As Geiger-mode avalanche photodiodes (APDs) have become more popular and different players have entered the market, it’s become increasingly difficult to navigate the different implementations of the technology. Although APDs all operate on the same basic principle, the similarities end there. One simple way to categorize the different Geiger-mode APDs is by the number of micropixels they contain.
The single pixel implementation is popularly called the SPAD (single-photon avalanche diode). It can easily be thermoelectrically cooled due to its small size (~100 µm), resulting in very low dark counts. Low dark counts are crucial for the SPAD since it can only count single-photon events. The speed with which the SPAD can count photons depends on its reset time (or “dead time”). Extensive research has been done on active quenching circuits to shorten the reset time and broaden the dynamic range.1
The other type of Geiger-mode APDs are multipixel implementations (multiple micropixels all tied together to a common cathode and anode)—commonly known as silicon photomultipliers (SiPMs) because they are capable of counting multiphoton events, similar to traditional photomultipliers (PMTs). In this implementation, it is possible to trigger on these multiphoton events and use them for timing measurements.
When the multipixel implementation first appeared on the market, much effort was devoted to characterizing the device. Compared with the decades of experience that researchers have accumulated looking at the physics and application of PMTs, there was a lot of catching up to do. Would the newer, solid-state technology be able to overcome the shortfalls of the more mature vacuum technology? There was, and still is, a lot of hype about the multiphoton pixel counter (MPPC) SiPM. As an applications engineer at Hamamatsu, one of my key responsibilities is to manage expectations. Some users expect capabilities far beyond those of any detector, while others are disheartened by the fact that the MPPC doesn’t behave like the PMT they’ve used for decades. The reality is that the MPPC is far from being a drop-in substitute for a PMT. Just like any other type of detector, it has its own unique characteristics.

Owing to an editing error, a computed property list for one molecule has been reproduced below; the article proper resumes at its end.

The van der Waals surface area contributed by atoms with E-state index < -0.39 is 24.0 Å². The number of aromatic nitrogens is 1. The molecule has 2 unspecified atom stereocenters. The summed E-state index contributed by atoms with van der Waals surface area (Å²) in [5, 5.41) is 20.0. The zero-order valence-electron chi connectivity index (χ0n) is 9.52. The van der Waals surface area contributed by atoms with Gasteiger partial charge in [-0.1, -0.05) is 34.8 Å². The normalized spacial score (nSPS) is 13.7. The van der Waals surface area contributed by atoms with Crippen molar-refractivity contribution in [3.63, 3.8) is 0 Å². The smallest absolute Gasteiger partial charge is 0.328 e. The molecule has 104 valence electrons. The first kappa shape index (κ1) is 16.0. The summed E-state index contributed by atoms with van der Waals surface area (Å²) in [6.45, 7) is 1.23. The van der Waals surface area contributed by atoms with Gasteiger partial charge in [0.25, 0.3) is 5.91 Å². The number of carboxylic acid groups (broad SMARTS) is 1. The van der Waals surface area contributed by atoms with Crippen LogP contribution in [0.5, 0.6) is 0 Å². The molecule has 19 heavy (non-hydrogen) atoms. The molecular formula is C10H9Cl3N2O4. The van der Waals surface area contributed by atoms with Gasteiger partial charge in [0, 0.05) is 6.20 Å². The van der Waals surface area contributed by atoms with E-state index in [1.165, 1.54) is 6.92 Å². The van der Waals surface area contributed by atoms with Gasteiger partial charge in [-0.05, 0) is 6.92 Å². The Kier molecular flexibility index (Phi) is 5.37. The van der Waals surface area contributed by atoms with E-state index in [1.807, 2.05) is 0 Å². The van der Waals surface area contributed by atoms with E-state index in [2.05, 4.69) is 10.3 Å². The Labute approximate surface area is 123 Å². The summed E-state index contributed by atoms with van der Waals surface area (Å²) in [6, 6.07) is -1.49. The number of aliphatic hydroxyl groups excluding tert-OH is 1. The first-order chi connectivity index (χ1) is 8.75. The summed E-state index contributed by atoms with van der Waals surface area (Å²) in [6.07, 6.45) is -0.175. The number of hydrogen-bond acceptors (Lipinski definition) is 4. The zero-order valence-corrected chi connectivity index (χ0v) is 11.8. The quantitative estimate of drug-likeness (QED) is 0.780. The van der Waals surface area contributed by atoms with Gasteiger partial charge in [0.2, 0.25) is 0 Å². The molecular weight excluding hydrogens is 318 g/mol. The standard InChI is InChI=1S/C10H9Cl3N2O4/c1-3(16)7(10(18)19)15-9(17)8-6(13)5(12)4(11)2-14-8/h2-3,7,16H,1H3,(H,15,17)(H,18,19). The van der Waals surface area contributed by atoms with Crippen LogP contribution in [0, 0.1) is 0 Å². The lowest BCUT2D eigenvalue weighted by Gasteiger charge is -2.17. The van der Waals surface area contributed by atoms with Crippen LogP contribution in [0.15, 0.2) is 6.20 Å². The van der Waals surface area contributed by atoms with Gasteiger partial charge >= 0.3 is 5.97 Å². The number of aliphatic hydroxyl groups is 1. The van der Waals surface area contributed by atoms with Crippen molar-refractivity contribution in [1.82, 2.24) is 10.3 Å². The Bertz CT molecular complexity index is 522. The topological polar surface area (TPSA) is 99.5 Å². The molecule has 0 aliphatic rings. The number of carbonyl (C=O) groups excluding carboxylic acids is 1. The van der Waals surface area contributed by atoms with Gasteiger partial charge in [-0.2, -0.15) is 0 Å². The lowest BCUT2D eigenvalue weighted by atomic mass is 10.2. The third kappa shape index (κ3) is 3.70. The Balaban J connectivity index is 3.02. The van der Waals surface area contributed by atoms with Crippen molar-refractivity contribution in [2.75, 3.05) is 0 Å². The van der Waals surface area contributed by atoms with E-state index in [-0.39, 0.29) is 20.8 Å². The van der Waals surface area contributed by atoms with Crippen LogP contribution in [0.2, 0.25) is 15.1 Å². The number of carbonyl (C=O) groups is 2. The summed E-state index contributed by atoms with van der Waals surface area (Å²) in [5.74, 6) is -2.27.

Modeling and simulation of the MPPC
One of the unique characteristics of the MPPC is the shape of the single-photon pulse signal. Unlike the PMT, which has a somewhat Gaussian pulse shape, the MPPC exhibits a relatively long pulse decay time (tf) compared with its relatively short rise time (tr). This is usually the first thing that users notice when they look at the MPPC pulse with an oscilloscope. Since the initial major applications for the MPPC were high-energy physics and medical imaging, timing resolution was a key parameter of major concern. It continues to be an area of study, with the goal of producing a pulse with a short tr and high pulse height (see Fig. 1).Initial results for single-photon timing resolution were very promising, with 220 ps FWHM being reported on the datasheet first released for the MPPC.2 However, after modeling and simulating the behaviors of the MPPC, a couple of parameters were identified that can be fine-tuned to improve upon the initial results (see Fig. 2).3–5
Any time there are variations within a MPPC, its performance suffers. Initial efforts to improve timing resolution were centered on controlling this variability. The first step taken was to see the actual effects of tuning the quenching capacitance and pixel capacitance by shrinking the micropixel size while keeping the same micropixel pitch. This alone lowered the Cd and increased the Cq. It was found that the Cq could be increased even further by widening the traces inside the MPPC. The actual effects of these two changes can readily be seen on an oscilloscope. The peak amplitude increased, the decay time decreased, and the pulse shape uniformity was improved.
As refinements were made to the overall process, other improvements were observed. Dark counts for the 50-µm-pitch, 3 × 3 mm MPPC have been observed to decrease by an average factor of two. Such improvements allow the MPPC to be used easily at room temperature without cooling.
Applications such as positron emission tomography (PET) that require large-area imagers are driving interest in larger arrays. Even a small 2 × 2-channel array would significantly reduce the complexity of the optics and electronics needed in a PET scanner. While the nonmagnetic properties of the MPPC are already appealing for PET applications, the ability to work with preconstructed arrays makes working with these devices much easier. There are two different approaches that can create a large-area array of MPPCs: lining up discrete elements or designing a monolithic array.